VALORANT players explain ‘unwritten rule’ for aces to avoid toxic backlash

One of the most exciting things you can do in VALORANT is get an ace. But sometimes, you or your teammate might not know what the proper etiquette is when it comes to these hyped moments.

Aces in VALORANT aren’t easy. You must get five kills in a round, which typically means killing the entire enemy team yourself unless Clove’s ultimate or Sage’s resurrections are involved. In other words, aces require skill, focus, luck, and sometimes help from your team. Oftentimes, you’ll see players either using themselves as bait or hanging back when their teammate needs one or two more kills to give them a chance at an ace. This is cute and supportive, but it’s not an official rule or obligation to hold back for the sake of someone else’s ace. That being said, there are some “unwritten rules” to consider when an opportunity for an ace arises.

Omen and Viper aiming their guns on Icebox in VALORANT.
Help your teammate ace and win the round. Screenshot by Dot Esports

In a July 4 Reddit thread, VALORANT players discussed what they do when it looks like a teammate might get an ace—and it really depends on the situation. In casual modes, for example, winning or losing the match doesn’t affect your rank, so it’s generally more expected for you to let someone ace if they have three or four kills. In fact, some players see it as “a dick move” to intentionally steal an ace. They might even flip out and start being toxic toward you.

Ranked games are a completely different story, though. With your rank on the line, winning is the top priority, but aces are still very possible. As one player explained, it’s easier to let someone ace if your team has a large number advantage. Otherwise, it’s safer to let anyone get the final kills and not throw the round. Another comment pointed out how higher-ranked lobbies may care more about winning the round than getting the ace, so there are a lot of factors like this to consider. When in doubt, communicate with your team to determine whether it’s best to play it safe or risk it for the ace. Try to read the room and be on the same page as your team to avoid arguments over a missed ace or lost round.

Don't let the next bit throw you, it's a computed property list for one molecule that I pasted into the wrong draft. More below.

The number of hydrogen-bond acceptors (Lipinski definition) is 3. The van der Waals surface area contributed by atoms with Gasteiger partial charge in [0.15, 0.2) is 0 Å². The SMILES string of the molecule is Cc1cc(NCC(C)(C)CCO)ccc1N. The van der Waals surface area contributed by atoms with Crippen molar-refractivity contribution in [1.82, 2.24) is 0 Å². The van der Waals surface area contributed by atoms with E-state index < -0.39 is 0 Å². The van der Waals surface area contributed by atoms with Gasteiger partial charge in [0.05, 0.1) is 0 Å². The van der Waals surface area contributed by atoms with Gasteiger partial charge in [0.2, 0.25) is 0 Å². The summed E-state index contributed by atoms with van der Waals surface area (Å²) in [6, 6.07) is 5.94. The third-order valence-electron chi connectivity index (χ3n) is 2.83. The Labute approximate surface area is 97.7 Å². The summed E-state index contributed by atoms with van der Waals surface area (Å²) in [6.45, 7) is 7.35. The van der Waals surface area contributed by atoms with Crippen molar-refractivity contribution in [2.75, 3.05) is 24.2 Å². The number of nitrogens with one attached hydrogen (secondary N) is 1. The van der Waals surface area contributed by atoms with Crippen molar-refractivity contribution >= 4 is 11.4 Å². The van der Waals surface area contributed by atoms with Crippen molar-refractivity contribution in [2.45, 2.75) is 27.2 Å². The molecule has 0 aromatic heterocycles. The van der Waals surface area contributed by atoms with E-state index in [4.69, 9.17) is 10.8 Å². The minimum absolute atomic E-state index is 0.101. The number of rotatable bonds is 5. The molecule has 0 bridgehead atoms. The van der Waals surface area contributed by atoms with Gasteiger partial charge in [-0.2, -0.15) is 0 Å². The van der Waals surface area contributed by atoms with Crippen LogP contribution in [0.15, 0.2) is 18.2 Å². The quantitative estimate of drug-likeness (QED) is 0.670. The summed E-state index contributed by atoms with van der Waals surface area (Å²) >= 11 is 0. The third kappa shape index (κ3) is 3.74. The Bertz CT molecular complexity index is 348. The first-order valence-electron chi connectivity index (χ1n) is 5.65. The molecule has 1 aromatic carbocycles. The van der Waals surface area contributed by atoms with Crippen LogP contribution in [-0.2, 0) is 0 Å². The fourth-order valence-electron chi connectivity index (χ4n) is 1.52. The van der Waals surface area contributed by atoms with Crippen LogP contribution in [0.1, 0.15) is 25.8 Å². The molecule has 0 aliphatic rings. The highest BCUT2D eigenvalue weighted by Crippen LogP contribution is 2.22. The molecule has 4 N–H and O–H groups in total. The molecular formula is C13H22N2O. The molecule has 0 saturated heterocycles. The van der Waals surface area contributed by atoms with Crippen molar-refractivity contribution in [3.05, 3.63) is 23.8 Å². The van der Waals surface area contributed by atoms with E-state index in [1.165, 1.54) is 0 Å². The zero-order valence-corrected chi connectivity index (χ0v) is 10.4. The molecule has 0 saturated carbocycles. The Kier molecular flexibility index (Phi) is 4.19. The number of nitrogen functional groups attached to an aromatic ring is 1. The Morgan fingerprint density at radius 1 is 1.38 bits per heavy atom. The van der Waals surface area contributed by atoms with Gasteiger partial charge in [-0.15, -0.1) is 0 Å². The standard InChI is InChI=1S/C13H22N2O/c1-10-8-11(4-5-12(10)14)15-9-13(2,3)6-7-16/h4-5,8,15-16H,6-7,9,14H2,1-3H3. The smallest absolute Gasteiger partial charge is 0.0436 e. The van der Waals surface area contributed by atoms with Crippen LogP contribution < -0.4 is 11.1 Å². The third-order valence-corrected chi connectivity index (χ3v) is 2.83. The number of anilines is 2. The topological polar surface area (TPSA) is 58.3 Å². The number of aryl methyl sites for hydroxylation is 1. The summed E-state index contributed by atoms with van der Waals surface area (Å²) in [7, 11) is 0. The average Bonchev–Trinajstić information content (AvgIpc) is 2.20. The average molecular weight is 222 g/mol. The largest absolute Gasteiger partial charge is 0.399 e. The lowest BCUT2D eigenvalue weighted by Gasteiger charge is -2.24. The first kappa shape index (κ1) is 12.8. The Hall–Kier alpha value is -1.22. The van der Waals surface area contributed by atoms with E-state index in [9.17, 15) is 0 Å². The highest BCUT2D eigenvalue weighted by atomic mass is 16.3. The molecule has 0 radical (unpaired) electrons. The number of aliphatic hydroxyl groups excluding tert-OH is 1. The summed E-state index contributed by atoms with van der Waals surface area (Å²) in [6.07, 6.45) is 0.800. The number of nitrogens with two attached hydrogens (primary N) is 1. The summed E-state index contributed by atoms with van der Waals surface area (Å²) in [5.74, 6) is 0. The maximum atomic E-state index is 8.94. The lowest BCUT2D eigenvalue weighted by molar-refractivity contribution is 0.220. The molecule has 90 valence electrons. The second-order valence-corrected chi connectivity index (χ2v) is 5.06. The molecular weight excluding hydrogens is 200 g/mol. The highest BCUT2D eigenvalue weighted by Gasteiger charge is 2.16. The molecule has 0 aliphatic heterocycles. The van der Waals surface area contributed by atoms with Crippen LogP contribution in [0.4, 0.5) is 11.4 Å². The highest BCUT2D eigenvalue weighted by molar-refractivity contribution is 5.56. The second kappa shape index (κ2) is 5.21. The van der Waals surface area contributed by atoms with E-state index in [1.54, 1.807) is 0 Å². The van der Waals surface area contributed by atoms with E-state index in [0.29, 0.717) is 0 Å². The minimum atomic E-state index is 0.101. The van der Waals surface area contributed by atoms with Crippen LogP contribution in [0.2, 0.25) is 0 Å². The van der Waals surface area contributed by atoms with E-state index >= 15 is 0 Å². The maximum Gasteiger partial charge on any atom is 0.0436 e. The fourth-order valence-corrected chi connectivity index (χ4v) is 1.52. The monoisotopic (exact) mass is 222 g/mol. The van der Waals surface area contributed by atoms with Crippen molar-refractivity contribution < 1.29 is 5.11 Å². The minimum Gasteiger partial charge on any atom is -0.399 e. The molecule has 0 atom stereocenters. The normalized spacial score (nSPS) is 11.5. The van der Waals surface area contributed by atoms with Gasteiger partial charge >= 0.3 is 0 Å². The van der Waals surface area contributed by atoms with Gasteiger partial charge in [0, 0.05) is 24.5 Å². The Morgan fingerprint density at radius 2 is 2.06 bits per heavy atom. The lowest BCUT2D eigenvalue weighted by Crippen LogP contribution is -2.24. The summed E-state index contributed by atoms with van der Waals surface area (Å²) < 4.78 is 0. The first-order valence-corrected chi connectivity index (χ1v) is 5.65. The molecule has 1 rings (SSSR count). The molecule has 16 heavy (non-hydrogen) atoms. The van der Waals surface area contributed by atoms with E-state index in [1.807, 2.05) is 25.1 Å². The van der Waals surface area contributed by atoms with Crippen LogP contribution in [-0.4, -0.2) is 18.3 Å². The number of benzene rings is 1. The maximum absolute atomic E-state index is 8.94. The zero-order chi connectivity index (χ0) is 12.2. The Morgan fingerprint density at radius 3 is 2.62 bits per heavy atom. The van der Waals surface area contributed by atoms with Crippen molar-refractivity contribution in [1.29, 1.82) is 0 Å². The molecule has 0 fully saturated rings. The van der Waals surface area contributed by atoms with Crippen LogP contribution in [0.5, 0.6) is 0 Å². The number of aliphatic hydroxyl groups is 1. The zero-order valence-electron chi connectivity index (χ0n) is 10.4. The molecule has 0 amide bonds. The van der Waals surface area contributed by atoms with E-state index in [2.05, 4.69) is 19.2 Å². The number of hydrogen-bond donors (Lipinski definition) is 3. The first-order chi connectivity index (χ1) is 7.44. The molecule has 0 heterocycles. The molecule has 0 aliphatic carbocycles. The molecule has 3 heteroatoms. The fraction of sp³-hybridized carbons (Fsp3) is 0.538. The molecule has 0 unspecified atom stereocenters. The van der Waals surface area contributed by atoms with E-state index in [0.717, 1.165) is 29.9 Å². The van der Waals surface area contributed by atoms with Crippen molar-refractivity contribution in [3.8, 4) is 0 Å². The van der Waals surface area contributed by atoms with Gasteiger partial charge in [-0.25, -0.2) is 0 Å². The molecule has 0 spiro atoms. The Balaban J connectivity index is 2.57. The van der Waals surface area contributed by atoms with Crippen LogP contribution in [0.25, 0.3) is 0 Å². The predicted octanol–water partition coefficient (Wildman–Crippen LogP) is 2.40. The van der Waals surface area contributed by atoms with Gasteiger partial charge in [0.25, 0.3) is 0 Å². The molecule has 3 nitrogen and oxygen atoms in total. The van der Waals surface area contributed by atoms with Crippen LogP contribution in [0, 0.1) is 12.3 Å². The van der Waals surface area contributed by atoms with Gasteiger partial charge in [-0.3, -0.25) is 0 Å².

And if you’re the one who wants to go for the ace, players suggest calling that out to your team. It’s easy to get caught up in all the chaos and not realize when someone is one or two kills away from an ace. So don’t get mad when a teammate unknowingly steals your last kill if you didn’t give them a heads-up.

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